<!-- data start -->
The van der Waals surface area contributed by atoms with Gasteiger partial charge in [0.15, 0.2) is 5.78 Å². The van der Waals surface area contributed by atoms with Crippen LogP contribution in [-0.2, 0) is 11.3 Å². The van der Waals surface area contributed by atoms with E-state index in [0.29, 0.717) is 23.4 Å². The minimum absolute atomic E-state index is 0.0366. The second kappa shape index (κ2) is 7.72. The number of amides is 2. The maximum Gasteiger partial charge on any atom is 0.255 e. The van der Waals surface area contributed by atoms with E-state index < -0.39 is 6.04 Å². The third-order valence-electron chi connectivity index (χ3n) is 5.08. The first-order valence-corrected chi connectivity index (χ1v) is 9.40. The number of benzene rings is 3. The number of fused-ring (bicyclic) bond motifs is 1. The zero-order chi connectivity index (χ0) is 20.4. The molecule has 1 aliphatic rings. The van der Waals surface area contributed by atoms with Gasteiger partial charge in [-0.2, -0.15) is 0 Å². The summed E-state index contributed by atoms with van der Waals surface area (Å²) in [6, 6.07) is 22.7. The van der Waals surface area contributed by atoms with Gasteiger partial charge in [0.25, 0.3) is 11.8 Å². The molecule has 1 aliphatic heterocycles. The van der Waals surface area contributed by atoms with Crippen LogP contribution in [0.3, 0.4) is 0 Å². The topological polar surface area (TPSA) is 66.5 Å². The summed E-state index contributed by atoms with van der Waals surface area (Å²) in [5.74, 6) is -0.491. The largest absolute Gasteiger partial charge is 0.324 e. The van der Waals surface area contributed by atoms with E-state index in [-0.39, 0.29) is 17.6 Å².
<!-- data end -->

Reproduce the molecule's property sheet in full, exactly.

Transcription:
The van der Waals surface area contributed by atoms with Gasteiger partial charge in [0.15, 0.2) is 5.78 Å². The van der Waals surface area contributed by atoms with Crippen LogP contribution in [-0.2, 0) is 11.3 Å². The van der Waals surface area contributed by atoms with E-state index in [0.29, 0.717) is 23.4 Å². The minimum absolute atomic E-state index is 0.0366. The second kappa shape index (κ2) is 7.72. The number of amides is 2. The maximum Gasteiger partial charge on any atom is 0.255 e. The van der Waals surface area contributed by atoms with E-state index < -0.39 is 6.04 Å². The third-order valence-electron chi connectivity index (χ3n) is 5.08. The first-order valence-corrected chi connectivity index (χ1v) is 9.40. The number of benzene rings is 3. The number of fused-ring (bicyclic) bond motifs is 1. The zero-order chi connectivity index (χ0) is 20.4. The molecule has 1 aliphatic rings. The van der Waals surface area contributed by atoms with Gasteiger partial charge in [-0.2, -0.15) is 0 Å². The summed E-state index contributed by atoms with van der Waals surface area (Å²) in [6, 6.07) is 22.7. The van der Waals surface area contributed by atoms with Gasteiger partial charge in [0.25, 0.3) is 11.8 Å². The molecule has 1 aliphatic heterocycles. The van der Waals surface area contributed by atoms with Crippen LogP contribution in [0.3, 0.4) is 0 Å². The topological polar surface area (TPSA) is 66.5 Å². The summed E-state index contributed by atoms with van der Waals surface area (Å²) in [5.74, 6) is -0.491. The largest absolute Gasteiger partial charge is 0.324 e. The van der Waals surface area contributed by atoms with E-state index in [-0.39, 0.29) is 17.6 Å².